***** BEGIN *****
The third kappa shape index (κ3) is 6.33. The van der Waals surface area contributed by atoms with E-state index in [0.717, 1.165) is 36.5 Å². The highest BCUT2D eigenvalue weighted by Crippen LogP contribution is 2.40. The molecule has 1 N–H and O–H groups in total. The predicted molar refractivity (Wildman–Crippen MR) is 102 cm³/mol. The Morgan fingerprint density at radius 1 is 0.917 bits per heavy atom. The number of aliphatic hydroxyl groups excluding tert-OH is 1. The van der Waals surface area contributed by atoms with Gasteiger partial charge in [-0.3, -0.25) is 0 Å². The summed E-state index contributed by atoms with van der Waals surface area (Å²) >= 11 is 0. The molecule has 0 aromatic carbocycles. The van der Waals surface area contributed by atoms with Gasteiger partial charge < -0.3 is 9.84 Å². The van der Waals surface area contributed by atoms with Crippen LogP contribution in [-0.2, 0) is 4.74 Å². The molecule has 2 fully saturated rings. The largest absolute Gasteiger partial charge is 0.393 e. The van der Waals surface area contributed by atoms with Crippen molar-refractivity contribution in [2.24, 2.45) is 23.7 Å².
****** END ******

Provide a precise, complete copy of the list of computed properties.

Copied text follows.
The third kappa shape index (κ3) is 6.33. The van der Waals surface area contributed by atoms with E-state index in [0.717, 1.165) is 36.5 Å². The highest BCUT2D eigenvalue weighted by Crippen LogP contribution is 2.40. The molecule has 1 N–H and O–H groups in total. The predicted molar refractivity (Wildman–Crippen MR) is 102 cm³/mol. The Morgan fingerprint density at radius 1 is 0.917 bits per heavy atom. The number of aliphatic hydroxyl groups excluding tert-OH is 1. The van der Waals surface area contributed by atoms with Gasteiger partial charge in [-0.3, -0.25) is 0 Å². The summed E-state index contributed by atoms with van der Waals surface area (Å²) >= 11 is 0. The molecule has 0 aromatic carbocycles. The van der Waals surface area contributed by atoms with Gasteiger partial charge < -0.3 is 9.84 Å². The van der Waals surface area contributed by atoms with Crippen LogP contribution in [-0.2, 0) is 4.74 Å². The molecule has 2 fully saturated rings. The largest absolute Gasteiger partial charge is 0.393 e. The van der Waals surface area contributed by atoms with Crippen molar-refractivity contribution in [2.24, 2.45) is 23.7 Å².